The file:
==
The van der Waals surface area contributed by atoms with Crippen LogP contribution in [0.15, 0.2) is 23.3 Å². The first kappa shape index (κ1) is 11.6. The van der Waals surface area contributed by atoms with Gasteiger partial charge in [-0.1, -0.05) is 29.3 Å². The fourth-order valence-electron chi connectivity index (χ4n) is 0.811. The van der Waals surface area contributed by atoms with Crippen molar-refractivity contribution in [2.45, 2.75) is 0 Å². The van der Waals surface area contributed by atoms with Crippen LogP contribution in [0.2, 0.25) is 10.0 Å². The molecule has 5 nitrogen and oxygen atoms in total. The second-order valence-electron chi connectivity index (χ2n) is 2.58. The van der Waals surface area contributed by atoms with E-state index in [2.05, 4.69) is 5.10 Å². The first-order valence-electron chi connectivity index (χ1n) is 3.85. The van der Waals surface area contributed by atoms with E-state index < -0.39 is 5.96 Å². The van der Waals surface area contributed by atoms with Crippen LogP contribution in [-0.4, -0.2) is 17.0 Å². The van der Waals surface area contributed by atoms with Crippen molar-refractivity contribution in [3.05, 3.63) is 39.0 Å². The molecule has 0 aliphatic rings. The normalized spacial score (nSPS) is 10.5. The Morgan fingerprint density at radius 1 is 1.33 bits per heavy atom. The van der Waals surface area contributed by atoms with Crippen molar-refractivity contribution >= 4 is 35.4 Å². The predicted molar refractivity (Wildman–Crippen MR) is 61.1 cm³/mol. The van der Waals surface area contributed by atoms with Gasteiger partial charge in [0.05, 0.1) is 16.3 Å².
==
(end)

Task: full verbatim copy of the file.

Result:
The van der Waals surface area contributed by atoms with Crippen LogP contribution in [0.15, 0.2) is 23.3 Å². The first kappa shape index (κ1) is 11.6. The van der Waals surface area contributed by atoms with Gasteiger partial charge in [-0.1, -0.05) is 29.3 Å². The fourth-order valence-electron chi connectivity index (χ4n) is 0.811. The van der Waals surface area contributed by atoms with Crippen molar-refractivity contribution in [2.45, 2.75) is 0 Å². The van der Waals surface area contributed by atoms with Crippen LogP contribution in [0.2, 0.25) is 10.0 Å². The molecule has 5 nitrogen and oxygen atoms in total. The second-order valence-electron chi connectivity index (χ2n) is 2.58. The van der Waals surface area contributed by atoms with E-state index in [2.05, 4.69) is 5.10 Å². The first-order valence-electron chi connectivity index (χ1n) is 3.85. The van der Waals surface area contributed by atoms with E-state index < -0.39 is 5.96 Å². The van der Waals surface area contributed by atoms with Crippen LogP contribution in [-0.4, -0.2) is 17.0 Å². The van der Waals surface area contributed by atoms with Crippen molar-refractivity contribution in [3.05, 3.63) is 39.0 Å². The molecule has 0 aliphatic rings. The normalized spacial score (nSPS) is 10.5. The Morgan fingerprint density at radius 1 is 1.33 bits per heavy atom. The van der Waals surface area contributed by atoms with Crippen molar-refractivity contribution >= 4 is 35.4 Å². The predicted molar refractivity (Wildman–Crippen MR) is 61.1 cm³/mol. The van der Waals surface area contributed by atoms with Gasteiger partial charge in [0.05, 0.1) is 16.3 Å².